General Motors global CMO Joel Ewanick has been chatting to Ad Age at the important North America International Auto Show in Detroit and he says he still hasn’t made up his mind about the lucky winner of the company’s $3bn global media account (there’ll probably be more than one, if only to save the face of the losers).
He says the process is more complicated than he thought (the company, bizarrely, uses 40 plus media agencies around the world as well as a scarcely less baffling 50 or so creative agencies) and he’s been impressed by the quality of the presentations to the extent that he keeps changing his mind ( “No one out there knows anything. They think they do. But it can change tomorrow. I went to bed last night, and changed my mind”).
It’s just as likely that Ewanick is involved into thumbscrew-like negotiations over cost and, possibly, payment by results as he says the media review is looking at effectiveness as much as price. So, frustratingly, we’ll have to wait a bit for this one: “We need a couple of extra weeks…we hoped to have it wrapped up before Christmas, we couldn’t do it.”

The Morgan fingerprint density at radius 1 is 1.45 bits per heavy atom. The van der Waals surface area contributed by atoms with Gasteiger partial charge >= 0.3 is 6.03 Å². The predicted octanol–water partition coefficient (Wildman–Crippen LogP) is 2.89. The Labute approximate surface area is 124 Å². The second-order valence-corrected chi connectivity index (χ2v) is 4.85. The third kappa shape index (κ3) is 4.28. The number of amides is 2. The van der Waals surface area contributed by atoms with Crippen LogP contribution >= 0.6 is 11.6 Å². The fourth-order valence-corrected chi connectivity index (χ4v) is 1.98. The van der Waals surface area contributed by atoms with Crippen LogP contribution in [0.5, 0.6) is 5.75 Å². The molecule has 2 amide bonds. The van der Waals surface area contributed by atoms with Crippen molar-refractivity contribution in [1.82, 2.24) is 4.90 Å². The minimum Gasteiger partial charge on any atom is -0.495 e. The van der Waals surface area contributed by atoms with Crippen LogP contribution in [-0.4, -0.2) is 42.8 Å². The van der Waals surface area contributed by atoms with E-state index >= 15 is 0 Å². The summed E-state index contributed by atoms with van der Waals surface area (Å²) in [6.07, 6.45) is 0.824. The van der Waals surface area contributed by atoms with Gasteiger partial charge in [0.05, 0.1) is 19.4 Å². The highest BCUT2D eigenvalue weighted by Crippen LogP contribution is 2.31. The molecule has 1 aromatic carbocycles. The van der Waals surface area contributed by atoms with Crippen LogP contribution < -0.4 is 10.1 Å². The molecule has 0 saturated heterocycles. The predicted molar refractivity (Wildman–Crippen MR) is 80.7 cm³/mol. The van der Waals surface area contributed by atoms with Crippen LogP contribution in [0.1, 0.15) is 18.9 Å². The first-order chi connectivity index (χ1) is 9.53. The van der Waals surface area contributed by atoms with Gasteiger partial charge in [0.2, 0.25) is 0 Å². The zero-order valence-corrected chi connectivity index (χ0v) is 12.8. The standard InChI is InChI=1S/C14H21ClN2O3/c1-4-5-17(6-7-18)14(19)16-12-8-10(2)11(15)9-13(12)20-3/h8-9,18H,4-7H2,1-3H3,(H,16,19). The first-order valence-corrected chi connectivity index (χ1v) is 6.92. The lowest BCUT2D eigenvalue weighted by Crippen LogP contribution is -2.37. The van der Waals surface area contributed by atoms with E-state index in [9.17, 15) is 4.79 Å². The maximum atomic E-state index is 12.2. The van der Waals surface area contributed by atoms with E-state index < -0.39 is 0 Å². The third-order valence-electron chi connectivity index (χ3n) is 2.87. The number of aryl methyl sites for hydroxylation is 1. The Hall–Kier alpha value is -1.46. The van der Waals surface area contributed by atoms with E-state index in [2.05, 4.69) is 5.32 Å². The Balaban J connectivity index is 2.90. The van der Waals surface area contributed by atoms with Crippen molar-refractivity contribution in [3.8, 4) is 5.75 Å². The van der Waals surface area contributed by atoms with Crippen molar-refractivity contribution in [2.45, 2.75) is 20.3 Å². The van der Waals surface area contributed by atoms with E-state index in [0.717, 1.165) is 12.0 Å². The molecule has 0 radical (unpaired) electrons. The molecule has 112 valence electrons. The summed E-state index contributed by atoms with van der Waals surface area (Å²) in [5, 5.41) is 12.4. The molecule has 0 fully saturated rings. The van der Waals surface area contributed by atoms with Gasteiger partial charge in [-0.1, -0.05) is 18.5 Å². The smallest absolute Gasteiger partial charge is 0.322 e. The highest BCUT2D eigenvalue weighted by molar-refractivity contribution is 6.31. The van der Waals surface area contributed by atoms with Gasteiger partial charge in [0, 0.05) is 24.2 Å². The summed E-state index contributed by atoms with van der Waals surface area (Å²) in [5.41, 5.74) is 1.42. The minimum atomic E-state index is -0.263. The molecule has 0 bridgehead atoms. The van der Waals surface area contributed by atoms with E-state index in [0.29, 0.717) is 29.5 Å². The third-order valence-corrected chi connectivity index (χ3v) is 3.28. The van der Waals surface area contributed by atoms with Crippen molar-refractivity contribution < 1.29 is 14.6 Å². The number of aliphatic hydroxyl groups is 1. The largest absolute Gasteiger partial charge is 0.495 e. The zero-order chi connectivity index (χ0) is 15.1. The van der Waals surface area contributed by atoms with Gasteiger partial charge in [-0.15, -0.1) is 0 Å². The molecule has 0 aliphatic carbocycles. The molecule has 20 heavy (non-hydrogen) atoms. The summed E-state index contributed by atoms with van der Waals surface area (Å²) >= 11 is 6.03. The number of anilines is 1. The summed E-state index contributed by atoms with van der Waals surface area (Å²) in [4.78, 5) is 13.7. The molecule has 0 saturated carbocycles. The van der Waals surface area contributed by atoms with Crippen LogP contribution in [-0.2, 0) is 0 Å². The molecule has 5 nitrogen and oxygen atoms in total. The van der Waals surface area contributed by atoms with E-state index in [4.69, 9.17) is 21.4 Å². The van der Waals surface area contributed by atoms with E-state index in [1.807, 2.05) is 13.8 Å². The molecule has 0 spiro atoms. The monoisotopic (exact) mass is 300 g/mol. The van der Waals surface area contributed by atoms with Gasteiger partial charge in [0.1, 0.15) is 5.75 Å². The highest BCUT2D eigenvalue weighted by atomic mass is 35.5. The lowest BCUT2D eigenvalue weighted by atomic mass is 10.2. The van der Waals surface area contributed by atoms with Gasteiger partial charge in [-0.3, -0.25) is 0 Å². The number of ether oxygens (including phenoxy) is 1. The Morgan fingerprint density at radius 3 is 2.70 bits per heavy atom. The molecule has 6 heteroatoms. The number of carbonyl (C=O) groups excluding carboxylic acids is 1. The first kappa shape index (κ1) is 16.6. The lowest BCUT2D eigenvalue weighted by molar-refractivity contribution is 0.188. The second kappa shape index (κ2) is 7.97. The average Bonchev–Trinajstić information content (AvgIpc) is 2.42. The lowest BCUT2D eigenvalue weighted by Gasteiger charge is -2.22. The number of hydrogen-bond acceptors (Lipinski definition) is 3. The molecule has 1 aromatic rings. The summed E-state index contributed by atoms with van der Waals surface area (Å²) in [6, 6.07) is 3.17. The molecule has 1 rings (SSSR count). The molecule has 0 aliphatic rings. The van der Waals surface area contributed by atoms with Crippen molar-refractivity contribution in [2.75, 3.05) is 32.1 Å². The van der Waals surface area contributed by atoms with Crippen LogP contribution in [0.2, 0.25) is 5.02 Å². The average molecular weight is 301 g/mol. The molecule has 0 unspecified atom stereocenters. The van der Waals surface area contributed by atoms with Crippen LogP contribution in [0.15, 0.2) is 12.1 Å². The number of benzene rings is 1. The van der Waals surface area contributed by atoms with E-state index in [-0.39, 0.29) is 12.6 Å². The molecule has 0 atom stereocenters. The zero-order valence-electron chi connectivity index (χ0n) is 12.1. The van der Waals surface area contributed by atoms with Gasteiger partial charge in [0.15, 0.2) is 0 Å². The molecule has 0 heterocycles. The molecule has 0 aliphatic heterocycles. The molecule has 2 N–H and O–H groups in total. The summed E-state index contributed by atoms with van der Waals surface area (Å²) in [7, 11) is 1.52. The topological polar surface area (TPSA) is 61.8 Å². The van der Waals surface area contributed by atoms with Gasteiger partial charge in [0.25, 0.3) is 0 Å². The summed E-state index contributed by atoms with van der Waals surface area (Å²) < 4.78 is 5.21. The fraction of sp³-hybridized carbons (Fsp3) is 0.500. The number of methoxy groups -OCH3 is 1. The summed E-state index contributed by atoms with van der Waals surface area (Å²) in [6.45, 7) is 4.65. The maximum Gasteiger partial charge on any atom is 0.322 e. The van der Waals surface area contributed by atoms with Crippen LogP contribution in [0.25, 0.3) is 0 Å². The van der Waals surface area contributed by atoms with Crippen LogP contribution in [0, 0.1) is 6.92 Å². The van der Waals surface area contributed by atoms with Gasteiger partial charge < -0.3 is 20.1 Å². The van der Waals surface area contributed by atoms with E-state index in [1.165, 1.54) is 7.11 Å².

Ewanick is also reviewing the flagship Chevrolet creative account, handled in the US by Goodby Silverstein who he brought in almost immediately on taking charge at GM. This led to the dumping of Publicis (subsequently awarded the consolation prize of Cadillac) and Bartle Bogle Hegarty from Cadillac (no consolation prize).
Goodby’s work has been gloomy in the extreme and much criticised for it.
And if this stuff doesn’t work in America it’s hardly like to drag buyers into the showrooms anywhere else. So Ewanick has a creative problem as well as a media problem, arguably a bigger one as another duff campaign would be more than embarrassing.